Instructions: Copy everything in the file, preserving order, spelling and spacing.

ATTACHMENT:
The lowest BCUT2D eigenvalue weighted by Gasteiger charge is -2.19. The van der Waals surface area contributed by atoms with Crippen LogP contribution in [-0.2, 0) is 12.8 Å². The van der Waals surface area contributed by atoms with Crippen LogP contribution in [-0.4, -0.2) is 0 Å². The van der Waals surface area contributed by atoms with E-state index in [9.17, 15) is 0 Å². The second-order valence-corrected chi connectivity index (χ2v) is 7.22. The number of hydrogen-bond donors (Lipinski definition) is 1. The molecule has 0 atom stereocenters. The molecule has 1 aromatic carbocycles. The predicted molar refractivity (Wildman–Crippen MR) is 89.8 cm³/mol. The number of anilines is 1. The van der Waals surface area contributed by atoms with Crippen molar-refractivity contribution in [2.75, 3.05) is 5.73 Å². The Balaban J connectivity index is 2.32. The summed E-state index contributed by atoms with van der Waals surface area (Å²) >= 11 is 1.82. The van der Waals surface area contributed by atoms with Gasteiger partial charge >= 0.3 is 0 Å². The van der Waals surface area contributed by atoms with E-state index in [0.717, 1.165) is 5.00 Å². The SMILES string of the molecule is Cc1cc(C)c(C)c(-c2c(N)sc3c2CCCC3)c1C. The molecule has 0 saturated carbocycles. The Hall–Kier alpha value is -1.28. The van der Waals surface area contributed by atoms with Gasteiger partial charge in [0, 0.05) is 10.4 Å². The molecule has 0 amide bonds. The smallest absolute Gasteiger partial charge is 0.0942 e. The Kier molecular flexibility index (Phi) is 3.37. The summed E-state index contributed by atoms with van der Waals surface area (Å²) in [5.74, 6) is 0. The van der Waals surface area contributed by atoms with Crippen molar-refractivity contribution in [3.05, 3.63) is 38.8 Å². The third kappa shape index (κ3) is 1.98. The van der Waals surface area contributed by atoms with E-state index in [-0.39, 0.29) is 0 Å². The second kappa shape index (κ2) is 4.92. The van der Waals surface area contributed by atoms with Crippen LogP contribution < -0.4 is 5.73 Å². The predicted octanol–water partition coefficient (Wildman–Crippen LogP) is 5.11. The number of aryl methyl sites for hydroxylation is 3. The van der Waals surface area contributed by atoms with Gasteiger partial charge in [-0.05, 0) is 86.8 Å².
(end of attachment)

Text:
The lowest BCUT2D eigenvalue weighted by Gasteiger charge is -2.19. The van der Waals surface area contributed by atoms with Crippen LogP contribution in [-0.2, 0) is 12.8 Å². The van der Waals surface area contributed by atoms with Crippen LogP contribution in [-0.4, -0.2) is 0 Å². The van der Waals surface area contributed by atoms with E-state index in [9.17, 15) is 0 Å². The second-order valence-corrected chi connectivity index (χ2v) is 7.22. The number of hydrogen-bond donors (Lipinski definition) is 1. The molecule has 0 atom stereocenters. The molecule has 1 aromatic carbocycles. The predicted molar refractivity (Wildman–Crippen MR) is 89.8 cm³/mol. The number of anilines is 1. The van der Waals surface area contributed by atoms with Crippen molar-refractivity contribution in [2.75, 3.05) is 5.73 Å². The Balaban J connectivity index is 2.32. The summed E-state index contributed by atoms with van der Waals surface area (Å²) >= 11 is 1.82. The van der Waals surface area contributed by atoms with Gasteiger partial charge >= 0.3 is 0 Å². The van der Waals surface area contributed by atoms with E-state index in [0.717, 1.165) is 5.00 Å². The SMILES string of the molecule is Cc1cc(C)c(C)c(-c2c(N)sc3c2CCCC3)c1C. The molecule has 0 saturated carbocycles. The Hall–Kier alpha value is -1.28. The van der Waals surface area contributed by atoms with Gasteiger partial charge in [0, 0.05) is 10.4 Å². The molecule has 0 amide bonds. The smallest absolute Gasteiger partial charge is 0.0942 e. The Kier molecular flexibility index (Phi) is 3.37. The summed E-state index contributed by atoms with van der Waals surface area (Å²) in [5.74, 6) is 0. The van der Waals surface area contributed by atoms with Crippen molar-refractivity contribution in [3.05, 3.63) is 38.8 Å². The third kappa shape index (κ3) is 1.98. The van der Waals surface area contributed by atoms with E-state index in [-0.39, 0.29) is 0 Å². The second kappa shape index (κ2) is 4.92. The van der Waals surface area contributed by atoms with Crippen LogP contribution < -0.4 is 5.73 Å². The predicted octanol–water partition coefficient (Wildman–Crippen LogP) is 5.11. The number of aryl methyl sites for hydroxylation is 3. The van der Waals surface area contributed by atoms with Gasteiger partial charge in [-0.05, 0) is 86.8 Å².